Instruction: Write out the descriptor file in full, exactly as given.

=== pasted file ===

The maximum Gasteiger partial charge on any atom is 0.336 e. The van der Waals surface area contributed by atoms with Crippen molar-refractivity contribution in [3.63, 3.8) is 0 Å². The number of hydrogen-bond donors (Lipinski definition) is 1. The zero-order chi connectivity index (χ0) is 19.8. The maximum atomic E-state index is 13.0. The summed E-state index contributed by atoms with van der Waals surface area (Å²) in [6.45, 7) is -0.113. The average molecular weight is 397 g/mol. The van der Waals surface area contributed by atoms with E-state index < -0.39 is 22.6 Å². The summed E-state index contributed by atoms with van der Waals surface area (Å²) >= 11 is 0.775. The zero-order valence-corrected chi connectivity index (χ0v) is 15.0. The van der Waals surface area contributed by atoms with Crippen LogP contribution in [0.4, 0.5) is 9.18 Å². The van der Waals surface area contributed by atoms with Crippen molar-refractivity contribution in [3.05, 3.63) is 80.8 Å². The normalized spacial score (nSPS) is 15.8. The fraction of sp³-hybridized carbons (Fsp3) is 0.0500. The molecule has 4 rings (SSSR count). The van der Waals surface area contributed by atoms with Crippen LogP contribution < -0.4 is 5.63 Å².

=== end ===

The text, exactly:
The maximum Gasteiger partial charge on any atom is 0.336 e. The van der Waals surface area contributed by atoms with Crippen molar-refractivity contribution in [3.63, 3.8) is 0 Å². The number of hydrogen-bond donors (Lipinski definition) is 1. The zero-order chi connectivity index (χ0) is 19.8. The maximum atomic E-state index is 13.0. The summed E-state index contributed by atoms with van der Waals surface area (Å²) in [6.45, 7) is -0.113. The average molecular weight is 397 g/mol. The van der Waals surface area contributed by atoms with E-state index < -0.39 is 22.6 Å². The summed E-state index contributed by atoms with van der Waals surface area (Å²) >= 11 is 0.775. The zero-order valence-corrected chi connectivity index (χ0v) is 15.0. The van der Waals surface area contributed by atoms with Crippen LogP contribution in [0.4, 0.5) is 9.18 Å². The van der Waals surface area contributed by atoms with Crippen molar-refractivity contribution in [3.05, 3.63) is 80.8 Å². The normalized spacial score (nSPS) is 15.8. The fraction of sp³-hybridized carbons (Fsp3) is 0.0500. The molecule has 4 rings (SSSR count). The van der Waals surface area contributed by atoms with Crippen LogP contribution < -0.4 is 5.63 Å².